Map showing phonological variation within
England of the vowel in
bath, grass, and dance.
Those in the north generally pronounce such words with a short vowel
whereas those in the south use a long vowel
Dialects and accents vary amongst the four countries of the United
Kingdom, as well as within the countries themselves.
The major divisions are normally classified as English English (or
English as spoken in England, which encompasses Southern English
dialects, West Country dialects, East and West Midlands English
dialects and Northern English dialects),
Ulster English in Northern
Welsh English (not to be confused with the Welsh language),
Scottish English (not to be confused with the Scots language). The
various British dialects also differ in the words that they have
borrowed from other languages. Around the middle of the 15th century,
there were points where within the 5 major dialects there were almost
500 ways to spell the word though.
Following its last major survey of English Dialects (1949–1950), the
University of Leeds
University of Leeds has started work on a new project. In May 2007 the
Arts and Humanities Research Council
Arts and Humanities Research Council awarded a grant to Leeds to study
British regional dialects.
The team are[a] sifting through a large collection of examples of
regional slang words and phrases turned up by the "Voices project" run
by the BBC, in which they invited the public to send in examples of
English still spoken throughout the country. The
BBC Voices project
also collected hundreds of news articles about how the British speak
English from swearing through to items on language schools. This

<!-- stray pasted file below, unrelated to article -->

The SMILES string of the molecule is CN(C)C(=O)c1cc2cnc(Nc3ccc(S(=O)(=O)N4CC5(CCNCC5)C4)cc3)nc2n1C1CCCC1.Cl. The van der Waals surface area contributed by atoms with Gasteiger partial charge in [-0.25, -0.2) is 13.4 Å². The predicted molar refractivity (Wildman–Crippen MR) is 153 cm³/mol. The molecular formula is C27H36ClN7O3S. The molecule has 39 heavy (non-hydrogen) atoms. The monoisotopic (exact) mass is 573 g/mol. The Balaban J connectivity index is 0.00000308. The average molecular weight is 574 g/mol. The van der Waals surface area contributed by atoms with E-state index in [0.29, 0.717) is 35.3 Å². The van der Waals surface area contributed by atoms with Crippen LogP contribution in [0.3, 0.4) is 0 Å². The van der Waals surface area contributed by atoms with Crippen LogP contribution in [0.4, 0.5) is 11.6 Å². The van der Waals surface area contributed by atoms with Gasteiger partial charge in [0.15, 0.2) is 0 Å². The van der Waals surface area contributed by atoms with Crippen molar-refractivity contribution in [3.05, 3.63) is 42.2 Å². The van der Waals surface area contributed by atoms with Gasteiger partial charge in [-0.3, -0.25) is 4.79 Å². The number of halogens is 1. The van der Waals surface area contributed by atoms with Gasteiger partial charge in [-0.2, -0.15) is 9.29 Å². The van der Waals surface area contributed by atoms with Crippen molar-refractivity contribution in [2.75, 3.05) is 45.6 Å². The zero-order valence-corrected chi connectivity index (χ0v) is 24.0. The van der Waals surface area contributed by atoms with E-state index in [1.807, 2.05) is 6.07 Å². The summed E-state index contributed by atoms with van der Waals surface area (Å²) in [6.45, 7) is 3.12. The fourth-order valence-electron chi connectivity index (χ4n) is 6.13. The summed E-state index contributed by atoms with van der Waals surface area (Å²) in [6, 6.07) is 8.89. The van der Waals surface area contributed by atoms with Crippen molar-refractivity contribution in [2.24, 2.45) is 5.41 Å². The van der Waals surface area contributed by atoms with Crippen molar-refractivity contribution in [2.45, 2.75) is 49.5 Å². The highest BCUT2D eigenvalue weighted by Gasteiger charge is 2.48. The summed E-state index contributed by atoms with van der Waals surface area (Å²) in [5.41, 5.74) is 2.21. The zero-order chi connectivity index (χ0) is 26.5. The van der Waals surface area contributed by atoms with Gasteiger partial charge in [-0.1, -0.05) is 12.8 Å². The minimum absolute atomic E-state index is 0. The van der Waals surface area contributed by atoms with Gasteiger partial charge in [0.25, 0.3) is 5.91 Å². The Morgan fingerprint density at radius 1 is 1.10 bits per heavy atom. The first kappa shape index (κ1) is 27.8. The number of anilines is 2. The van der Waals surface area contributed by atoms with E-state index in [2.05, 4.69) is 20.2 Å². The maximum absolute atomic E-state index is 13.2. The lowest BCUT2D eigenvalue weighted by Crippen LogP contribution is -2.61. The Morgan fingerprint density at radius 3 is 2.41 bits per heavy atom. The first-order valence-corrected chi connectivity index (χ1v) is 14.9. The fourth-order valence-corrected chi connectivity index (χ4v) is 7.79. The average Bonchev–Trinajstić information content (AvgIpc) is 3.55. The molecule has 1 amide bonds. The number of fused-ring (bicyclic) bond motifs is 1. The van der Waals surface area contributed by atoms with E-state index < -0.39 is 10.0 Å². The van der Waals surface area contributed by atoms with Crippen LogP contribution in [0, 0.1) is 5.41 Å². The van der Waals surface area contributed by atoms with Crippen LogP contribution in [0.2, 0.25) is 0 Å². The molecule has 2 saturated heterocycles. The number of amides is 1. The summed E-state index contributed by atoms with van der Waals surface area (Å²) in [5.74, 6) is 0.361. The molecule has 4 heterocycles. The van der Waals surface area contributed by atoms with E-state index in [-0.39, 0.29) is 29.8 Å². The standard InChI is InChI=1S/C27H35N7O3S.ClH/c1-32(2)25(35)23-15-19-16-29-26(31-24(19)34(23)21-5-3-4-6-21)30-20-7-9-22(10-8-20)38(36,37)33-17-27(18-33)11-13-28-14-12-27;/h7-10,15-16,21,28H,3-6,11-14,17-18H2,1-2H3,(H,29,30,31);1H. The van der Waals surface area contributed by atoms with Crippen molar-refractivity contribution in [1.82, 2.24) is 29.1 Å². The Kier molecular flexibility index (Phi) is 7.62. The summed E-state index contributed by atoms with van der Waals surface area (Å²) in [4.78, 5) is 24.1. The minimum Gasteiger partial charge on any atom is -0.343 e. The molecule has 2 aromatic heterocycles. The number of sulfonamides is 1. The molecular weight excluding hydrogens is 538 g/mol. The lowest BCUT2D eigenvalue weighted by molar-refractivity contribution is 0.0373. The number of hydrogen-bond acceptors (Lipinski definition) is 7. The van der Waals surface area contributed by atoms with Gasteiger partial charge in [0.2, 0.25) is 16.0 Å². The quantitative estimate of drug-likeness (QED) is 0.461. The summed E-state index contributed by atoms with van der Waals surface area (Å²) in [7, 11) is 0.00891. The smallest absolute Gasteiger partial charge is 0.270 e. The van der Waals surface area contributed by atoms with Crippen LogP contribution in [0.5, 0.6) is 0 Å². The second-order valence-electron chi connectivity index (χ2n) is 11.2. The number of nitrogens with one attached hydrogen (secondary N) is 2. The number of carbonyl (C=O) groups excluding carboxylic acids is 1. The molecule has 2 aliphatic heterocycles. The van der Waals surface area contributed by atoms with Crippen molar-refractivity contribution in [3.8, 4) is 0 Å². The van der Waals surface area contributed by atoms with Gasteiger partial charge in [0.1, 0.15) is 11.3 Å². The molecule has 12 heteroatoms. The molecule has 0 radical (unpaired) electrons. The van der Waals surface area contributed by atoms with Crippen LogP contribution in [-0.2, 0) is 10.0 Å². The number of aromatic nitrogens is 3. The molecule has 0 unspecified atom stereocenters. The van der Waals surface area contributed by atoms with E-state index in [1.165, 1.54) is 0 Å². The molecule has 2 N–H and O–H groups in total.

information will also be collated and analysed by Johnson's team both
for content and for where it was reported. "Perhaps the most
remarkable finding in the Voices study is that the
English language is
as diverse as ever, despite our increased mobility and constant
exposure to other accents and dialects through TV and radio". When
discussing the award of the grant in 2007,
Leeds University stated:
that they were "very pleased"—and indeed, "well chuffed"—at
receiving their generous grant. He could, of course, have been
"bostin" if he had come from the Black Country, or if he was a Scouser
he would have been well "made up" over so many spondoolicks, because
Geordie might say, £460,000 is a "canny load of chink".
Most people in Britain speak with a regional accent or dialect.
However, about 2% of Britons speak with an accent called Received
Pronunciation (also called as "the Queen's English", "Oxford
English" and "
BBC English"), that is essentially
region-less. It derives from a mixture of the Midlands and
Southern dialects spoken in
London in the early modern period. It
is frequently used as a model for teaching English to foreign
In the South East there are significantly different accents; the
Cockney accent spoken by some East Londoners is strikingly different
Received Pronunciation (RP). The
Cockney rhyming slang can be
(and was initially intended to be) difficult for outsiders to
understand, although the extent of its use is often somewhat
Estuary English has been gaining prominence in recent decades: it has
some features of RP and some of Cockney. In
London itself, the broad
local accent is still changing, partly influenced by Caribbean speech.
Immigrants to the UK in recent decades have brought many more
languages to the country. Surveys started in 1979 by the Inner London
Education Authority discovered over 100 languages being spoken
domestically by the families of the inner city's schoolchildren. As a
result, Londoners speak with a mixture of accents, depending on
ethnicity, neighbourhood, class, age, upbringing, and sundry other
Since the mass internal immigration to
Northamptonshire in the 1940s
and its position between several major accent regions, it has become a
source of various accent developments. In Northampton the older accent
has been influenced by overspill Londoners. There is an accent known
locally as the
Kettering accent, which is a transitional accent